And why it is regarded as the most special day, etc... I simply fail to understand it - both on an emotional and logical level.
    Me and my SO preferably take all the money it takes and go on a round the world trip (done so thrice so far and it still didn't cost 80% of what my best friends wedding did cost).

    But my point aside from my PERSONAL VIEW is simply this: an awful lot of people seem to be really into marriage and the entire stuff and it seems something they aspire to experience, etc... So why deny them? why deny them based on their sexual orientation?
    Isn't it what a democratic, secular society is all about? equality? Equal rights & freedom for everyone?

    Really hearing people who are against or on the fence about allowing homosexual couples to marry... can't understand.

  3. #3

    Default



    Quote Originally Posted by Drifter View Post
    What purpose does it serve, what do we hope to accomplish, by having government (re)establish and maintain a legal entity called "marriage"?
    I would add that part of this, besides all the legal rights this entity grants, is the terminology. As far as I understand, the term "marriage" has much stronger legal status than "civil union" or "domestic partnership". Portability is a big issue when you use a second-class term like "civil union" or "domestic partnership", as it is recognized/interpreted differently depending on where you are.

    Say, for instance, your wife/husband ends up in the hospital while traveling somewhere...wherever that "somewhere" is, you might end up in hot water depending on how this "somewhere" recognized a "civil union" or "domestic partnership". Ironically, it's also an issue for same-sex couples that want ot divorce after moving to different states--due to the differences in laws, it can be more difficult and expensive to sever the union than a traditional divorce would be. See this article here.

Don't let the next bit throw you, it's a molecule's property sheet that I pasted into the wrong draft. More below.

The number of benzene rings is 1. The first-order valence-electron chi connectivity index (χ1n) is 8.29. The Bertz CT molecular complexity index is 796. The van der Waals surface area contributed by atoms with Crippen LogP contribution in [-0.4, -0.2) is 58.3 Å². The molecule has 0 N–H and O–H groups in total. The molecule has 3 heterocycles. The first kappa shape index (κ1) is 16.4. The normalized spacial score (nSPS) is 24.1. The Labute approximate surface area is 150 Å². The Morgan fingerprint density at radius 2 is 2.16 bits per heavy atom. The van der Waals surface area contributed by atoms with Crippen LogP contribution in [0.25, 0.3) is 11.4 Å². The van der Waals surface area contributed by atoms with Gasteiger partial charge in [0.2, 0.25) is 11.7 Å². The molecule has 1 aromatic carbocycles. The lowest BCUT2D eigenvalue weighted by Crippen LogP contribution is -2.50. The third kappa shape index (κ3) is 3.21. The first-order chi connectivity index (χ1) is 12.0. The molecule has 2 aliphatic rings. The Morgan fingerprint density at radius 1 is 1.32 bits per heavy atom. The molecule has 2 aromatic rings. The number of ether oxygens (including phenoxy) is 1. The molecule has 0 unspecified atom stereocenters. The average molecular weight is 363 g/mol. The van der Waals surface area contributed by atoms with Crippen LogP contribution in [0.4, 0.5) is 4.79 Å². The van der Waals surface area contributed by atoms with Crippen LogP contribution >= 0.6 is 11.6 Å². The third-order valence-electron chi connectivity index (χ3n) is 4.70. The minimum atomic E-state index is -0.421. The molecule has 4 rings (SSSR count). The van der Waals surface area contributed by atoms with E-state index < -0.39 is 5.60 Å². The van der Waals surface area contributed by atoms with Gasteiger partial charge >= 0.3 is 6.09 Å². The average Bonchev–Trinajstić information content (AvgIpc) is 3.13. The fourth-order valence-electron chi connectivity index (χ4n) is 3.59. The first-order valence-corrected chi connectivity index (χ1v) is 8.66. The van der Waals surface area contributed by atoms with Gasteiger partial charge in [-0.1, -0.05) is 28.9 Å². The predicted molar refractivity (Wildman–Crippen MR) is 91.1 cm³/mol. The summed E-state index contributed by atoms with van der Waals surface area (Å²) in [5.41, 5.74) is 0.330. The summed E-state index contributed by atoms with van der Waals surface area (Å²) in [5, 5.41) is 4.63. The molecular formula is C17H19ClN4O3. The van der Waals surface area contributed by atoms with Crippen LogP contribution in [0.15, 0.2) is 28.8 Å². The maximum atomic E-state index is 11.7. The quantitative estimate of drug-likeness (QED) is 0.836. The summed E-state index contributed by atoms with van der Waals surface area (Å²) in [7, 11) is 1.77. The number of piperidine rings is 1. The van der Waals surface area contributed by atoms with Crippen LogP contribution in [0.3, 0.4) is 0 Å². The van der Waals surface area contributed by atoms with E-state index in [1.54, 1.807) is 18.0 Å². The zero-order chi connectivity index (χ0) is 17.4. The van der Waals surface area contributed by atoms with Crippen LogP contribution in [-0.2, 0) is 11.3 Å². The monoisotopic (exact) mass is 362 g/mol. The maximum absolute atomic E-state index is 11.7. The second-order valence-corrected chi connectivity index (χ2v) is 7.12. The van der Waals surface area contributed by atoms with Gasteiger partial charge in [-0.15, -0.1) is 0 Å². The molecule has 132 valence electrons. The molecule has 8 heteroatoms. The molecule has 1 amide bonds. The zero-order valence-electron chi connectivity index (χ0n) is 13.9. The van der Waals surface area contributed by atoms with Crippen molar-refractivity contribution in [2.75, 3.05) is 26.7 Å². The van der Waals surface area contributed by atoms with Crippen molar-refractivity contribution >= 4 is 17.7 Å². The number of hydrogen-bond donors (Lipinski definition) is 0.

So, if you want some more background, educate yourself below. There's tons more if you Google it.
    It's not just a social or religious thing. It's a huge legal thing, too.

    Marriage vs. Civil Union or Domestic Partnership | Freedom to Marry

    http://www.glad.org/uploads/docs/pub...s-marriage.pdf

    https://en.wikipedia.org/wiki/Civil_...uments_against

    On a personal note, I think it's silly to even consider the whole moral/religious argument anymore. This has been argued to death many times over, and it has been repeatedly discredited. If you want the arguments, google them; it's 2014, and we should be over that.

  4. #4

    Default

    I am not quite sure I would agree that we are "rushing into" changing the law.

    As I see it this has been going on for at least three decades and the marriage "right" is just one of the final steps to making the homosexual lifestyle a "recognized culture".

    As I see it the tradition of marriage is not being challenged but is being strengthen by two people that are willing to commit to becoming a "single couple" until death do us part.

  5. #5

    Default

    Are we proposing that marriage ans divorce be placed back in the hands of the church and leave the government out of it? Then if you have no church you have no need of marriage?
    My wedding cost about $600 for dress, photographer, decor and all. That is because the church was free and I got a used dress. It was very nice though.